“Sounds like a worthy but fraught day for you then,” Joanne observed, lifting her hand in farewell. She was clearly anxious to get back to her books. Elizabeth watched her scuttle across Market Street with a feeling that came close to envy. Once, being lost in academia had been enough for Elizabeth too. And visiting an injured soldier would have aroused a much simpler compassion in her, without this guilty, nagging hope that because the British vampire hunters had asked her to go, he’d have something paranormally intriguing to say.
She was bored, she realized with some surprise. Achieving her doctorate had been satisfying; writing the book had been fun; research and teaching at some academic institution were still a necessary part of her ambitions, to say nothing about putting food on the table. . Six months ago, desperately trying to keep her life stable and normal in the midst of unasked for and unwanted new responsibilities and dangers, she wouldn’t have believed this was possible; yet now, perhaps influenced by her earlier shiver of anxiety, she actually missed the menacing world of darkness and vampires; a world in which her mind and body could both stretch without hindrance, and succeed.
She missed Saloman.
With the sound of the vampire’s preternatural scream splitting his ears, Senator Grayson Dante knew it had all gone horribly wrong. Dante thought back to the accounts he’d read of Saloman’s awakening, taken from Elizabeth Silk’s testimony. She too had found an empty, underground chamber, except it had turned out not to be so empty. She’d been bleeding from a thorn prick and surmised that it was the drops of her blood that had first made the dead Saloman visible to her. She’d mistaken him for a stone sarcophagus.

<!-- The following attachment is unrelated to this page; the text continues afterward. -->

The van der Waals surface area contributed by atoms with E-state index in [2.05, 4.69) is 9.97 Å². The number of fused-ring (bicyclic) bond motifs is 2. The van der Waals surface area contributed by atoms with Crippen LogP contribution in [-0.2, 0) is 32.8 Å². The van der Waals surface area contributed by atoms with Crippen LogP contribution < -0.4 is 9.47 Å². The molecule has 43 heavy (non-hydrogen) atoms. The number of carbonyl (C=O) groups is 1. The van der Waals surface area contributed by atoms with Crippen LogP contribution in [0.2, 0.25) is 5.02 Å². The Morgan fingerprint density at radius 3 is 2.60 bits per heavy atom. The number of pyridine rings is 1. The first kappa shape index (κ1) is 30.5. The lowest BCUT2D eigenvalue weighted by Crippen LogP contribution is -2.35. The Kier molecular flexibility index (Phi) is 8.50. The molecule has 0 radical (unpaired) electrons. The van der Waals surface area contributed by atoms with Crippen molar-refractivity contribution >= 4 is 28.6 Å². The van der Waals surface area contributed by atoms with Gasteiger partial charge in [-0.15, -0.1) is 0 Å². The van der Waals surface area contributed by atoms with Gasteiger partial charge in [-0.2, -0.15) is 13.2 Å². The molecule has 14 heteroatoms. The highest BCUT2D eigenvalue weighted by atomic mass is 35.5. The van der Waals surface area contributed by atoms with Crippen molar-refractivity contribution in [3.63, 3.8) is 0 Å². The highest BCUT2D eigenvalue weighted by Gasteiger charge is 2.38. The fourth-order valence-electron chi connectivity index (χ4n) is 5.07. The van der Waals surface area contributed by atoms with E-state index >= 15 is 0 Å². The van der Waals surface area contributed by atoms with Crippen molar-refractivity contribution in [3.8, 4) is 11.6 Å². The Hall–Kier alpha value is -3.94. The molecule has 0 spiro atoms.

Dante crouched down and delved into his bag to retrieve the vial of blood. It was a tiny amount, distilled from the stain of Saloman’s blood left on his shirt during their last violent encounter. He couldn’t afford to waste any. He was sure this room was enchanted, as the outer cave had been, to deter visitors. But simply staring wouldn’t break through this spell.
Dante unscrewed the lid with great care.
“What is that?” Mehmet, his Turkish guide, whispered.
It’s the blood of the Ancient vampire Saloman, with which I hope to awaken his cousin and enemy Luk, whom Saloman killed over three hundred years ago. Would Mehmet run or laugh if he said such a thing aloud? Instinctively, Dante knew his need for Mehmet was almost over. But only almost. The Turk had one more purpose to fulfill.
Dante crept around the dark chamber. The beam from his flashlight bobbed eratically around the rough, stone floors and walls, barely penetrating the profound blackness more than a couple of feet beyond his unsteady fingers. He hoped that if he couldn’t see the body, at least he might feel it with his hands or feet. Even so, when his foot struck something it felt like stone, part of the floor’s uneven surface, and he almost paid it no attention. Then he paused and placed his finger over the phial opening before he shook it and removed his finger.
Drawing in his breath with a quick, silent prayer to no one in particular that it would be enough, he shook his whole hand out in front of him. His finger tingled as the tiny spatter of blood sprayed downward. And there in the darkness, without suddenness or shock, was what he’d been looking for all these weeks.
A stone table on which lay a sculpted body. Almost exactly like Elizabeth Silk had found the body of Saloman a year earlier.
Mehmet’s breath sounded like a wheeze. “My God, I almost didn’t see it. I thought there was nothing… Is this it? Is this your nobleman’s tomb?”